There are two main approaches to making a tenon with a router. You can either use the router as a stationary tool, such as a router table, and move the workpiece against the router, or use the router as a moving component and fix the workpiece.
Both approaches will use different types of woodworking jigs. In the first case, when the router is fixed, you can cut a tenon using a router tenon sled. In the second case, you can cut a tenon using a stationary mortise and tenoning jig.
Let's start building!
The router tenon sled consists of 3 main parts – the sled, the back fence with securing elements, and the front fence. The sled is made of HDF, the back fence of plywood, and the front fence of spruce wood.
Router Tenon Sled properties:
- Material: HDF, Plywood, Spruce wood
- Total dimensions: 29m x 17cm x 8,5cm
- Back fence with T-tracks for additional accessories
- Maximum adjustment distance of clamping width: 14cm
- Can be used to cut short pieces as well as long pieces
NOTE: The base sled is made of a narrower HDF board (29m x 17cm x 0,5cm) with a custom t-track so that the maximum bit length can be used. Nevertheless, you can also make the base from a 9mm or 12mm plywood board with a standard t-track miter track.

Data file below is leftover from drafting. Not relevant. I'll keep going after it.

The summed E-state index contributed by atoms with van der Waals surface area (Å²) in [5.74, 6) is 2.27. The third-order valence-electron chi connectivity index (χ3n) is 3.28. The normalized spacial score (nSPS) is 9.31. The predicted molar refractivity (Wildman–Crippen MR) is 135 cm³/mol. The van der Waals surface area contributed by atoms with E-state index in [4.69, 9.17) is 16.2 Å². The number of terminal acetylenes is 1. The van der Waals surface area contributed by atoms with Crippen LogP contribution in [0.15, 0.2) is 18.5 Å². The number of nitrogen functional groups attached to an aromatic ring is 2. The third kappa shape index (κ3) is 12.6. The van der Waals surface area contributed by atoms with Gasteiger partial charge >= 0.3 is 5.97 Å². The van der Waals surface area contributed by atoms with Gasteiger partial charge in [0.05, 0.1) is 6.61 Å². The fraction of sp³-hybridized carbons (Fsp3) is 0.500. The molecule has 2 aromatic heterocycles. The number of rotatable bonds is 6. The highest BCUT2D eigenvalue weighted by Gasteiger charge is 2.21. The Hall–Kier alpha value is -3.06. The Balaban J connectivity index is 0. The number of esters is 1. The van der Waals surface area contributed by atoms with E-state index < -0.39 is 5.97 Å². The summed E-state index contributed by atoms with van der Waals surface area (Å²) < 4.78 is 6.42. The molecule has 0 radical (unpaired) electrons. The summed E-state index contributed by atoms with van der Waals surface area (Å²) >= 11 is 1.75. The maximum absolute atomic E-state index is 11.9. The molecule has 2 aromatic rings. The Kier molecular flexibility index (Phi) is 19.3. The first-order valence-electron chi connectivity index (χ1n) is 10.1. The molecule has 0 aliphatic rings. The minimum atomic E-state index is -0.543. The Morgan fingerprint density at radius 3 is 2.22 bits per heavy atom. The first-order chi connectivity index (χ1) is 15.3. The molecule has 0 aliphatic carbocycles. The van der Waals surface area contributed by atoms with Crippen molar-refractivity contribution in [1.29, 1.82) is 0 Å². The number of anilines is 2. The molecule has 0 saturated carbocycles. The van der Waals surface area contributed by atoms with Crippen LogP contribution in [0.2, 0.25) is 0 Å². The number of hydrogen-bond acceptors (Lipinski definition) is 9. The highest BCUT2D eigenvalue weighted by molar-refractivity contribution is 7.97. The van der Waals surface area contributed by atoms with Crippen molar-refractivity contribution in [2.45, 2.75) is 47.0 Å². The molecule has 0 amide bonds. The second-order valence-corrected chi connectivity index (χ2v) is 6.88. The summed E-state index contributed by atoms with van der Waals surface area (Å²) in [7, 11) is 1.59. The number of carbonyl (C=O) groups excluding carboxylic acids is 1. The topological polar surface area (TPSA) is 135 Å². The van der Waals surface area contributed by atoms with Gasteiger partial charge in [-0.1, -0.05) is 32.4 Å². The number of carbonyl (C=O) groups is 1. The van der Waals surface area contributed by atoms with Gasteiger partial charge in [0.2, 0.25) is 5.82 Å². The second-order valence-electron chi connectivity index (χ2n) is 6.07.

This is a project for a beginner/advanced woodworker. Many areas require precision and increased attention to ensure an accurate and clean cut.
How to Make a Tenon Jig for a Router Table
1. Cut the t-track
Cut a t-track in the base board. Use an adjustable router dado jig to cut an exact-width dado. Make sure the aluminum bar is flush with the base board.
NOTE: I am using a 5mm thick HDF board. That is because I want to use the maximum length of the router bit. Although this makes the build a bit more complicated. Using a thicker board would make it easier to create the t-track.